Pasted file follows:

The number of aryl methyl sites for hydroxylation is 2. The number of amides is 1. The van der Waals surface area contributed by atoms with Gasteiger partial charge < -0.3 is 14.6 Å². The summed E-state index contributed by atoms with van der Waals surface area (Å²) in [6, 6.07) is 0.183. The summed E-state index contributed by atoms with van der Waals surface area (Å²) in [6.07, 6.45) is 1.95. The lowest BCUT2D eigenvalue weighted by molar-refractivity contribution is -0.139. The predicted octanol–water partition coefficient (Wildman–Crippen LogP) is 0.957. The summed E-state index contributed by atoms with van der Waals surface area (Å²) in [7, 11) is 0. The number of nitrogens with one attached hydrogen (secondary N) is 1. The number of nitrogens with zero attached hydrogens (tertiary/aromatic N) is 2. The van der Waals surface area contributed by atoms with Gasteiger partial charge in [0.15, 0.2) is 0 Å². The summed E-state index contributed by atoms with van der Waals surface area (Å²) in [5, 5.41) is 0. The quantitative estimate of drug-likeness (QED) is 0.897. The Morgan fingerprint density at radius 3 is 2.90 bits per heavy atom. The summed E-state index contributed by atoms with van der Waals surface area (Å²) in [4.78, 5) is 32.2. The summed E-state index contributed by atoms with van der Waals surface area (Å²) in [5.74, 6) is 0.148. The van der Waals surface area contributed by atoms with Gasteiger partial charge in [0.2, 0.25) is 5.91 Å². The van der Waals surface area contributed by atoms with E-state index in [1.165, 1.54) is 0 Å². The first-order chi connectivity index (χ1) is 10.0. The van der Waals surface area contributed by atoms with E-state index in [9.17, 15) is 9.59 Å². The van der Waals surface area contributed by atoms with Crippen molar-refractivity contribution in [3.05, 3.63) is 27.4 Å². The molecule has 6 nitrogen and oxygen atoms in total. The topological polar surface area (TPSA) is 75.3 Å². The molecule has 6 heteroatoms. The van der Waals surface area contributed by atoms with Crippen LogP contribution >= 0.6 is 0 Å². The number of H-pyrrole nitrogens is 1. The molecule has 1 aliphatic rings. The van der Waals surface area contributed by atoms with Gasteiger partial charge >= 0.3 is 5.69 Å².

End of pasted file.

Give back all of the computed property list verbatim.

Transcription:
The number of aryl methyl sites for hydroxylation is 2. The number of amides is 1. The van der Waals surface area contributed by atoms with Gasteiger partial charge < -0.3 is 14.6 Å². The summed E-state index contributed by atoms with van der Waals surface area (Å²) in [6, 6.07) is 0.183. The summed E-state index contributed by atoms with van der Waals surface area (Å²) in [6.07, 6.45) is 1.95. The lowest BCUT2D eigenvalue weighted by molar-refractivity contribution is -0.139. The predicted octanol–water partition coefficient (Wildman–Crippen LogP) is 0.957. The summed E-state index contributed by atoms with van der Waals surface area (Å²) in [7, 11) is 0. The number of nitrogens with one attached hydrogen (secondary N) is 1. The number of nitrogens with zero attached hydrogens (tertiary/aromatic N) is 2. The van der Waals surface area contributed by atoms with Gasteiger partial charge in [0.15, 0.2) is 0 Å². The summed E-state index contributed by atoms with van der Waals surface area (Å²) in [5, 5.41) is 0. The quantitative estimate of drug-likeness (QED) is 0.897. The Morgan fingerprint density at radius 3 is 2.90 bits per heavy atom. The summed E-state index contributed by atoms with van der Waals surface area (Å²) in [4.78, 5) is 32.2. The summed E-state index contributed by atoms with van der Waals surface area (Å²) in [5.74, 6) is 0.148. The van der Waals surface area contributed by atoms with Gasteiger partial charge in [0.2, 0.25) is 5.91 Å². The van der Waals surface area contributed by atoms with E-state index in [1.165, 1.54) is 0 Å². The first-order chi connectivity index (χ1) is 10.0. The van der Waals surface area contributed by atoms with E-state index in [9.17, 15) is 9.59 Å². The van der Waals surface area contributed by atoms with Crippen molar-refractivity contribution in [3.05, 3.63) is 27.4 Å². The molecule has 6 nitrogen and oxygen atoms in total. The topological polar surface area (TPSA) is 75.3 Å². The molecule has 6 heteroatoms. The van der Waals surface area contributed by atoms with Crippen LogP contribution >= 0.6 is 0 Å². The number of H-pyrrole nitrogens is 1. The molecule has 1 aliphatic rings. The van der Waals surface area contributed by atoms with Gasteiger partial charge >= 0.3 is 5.69 Å².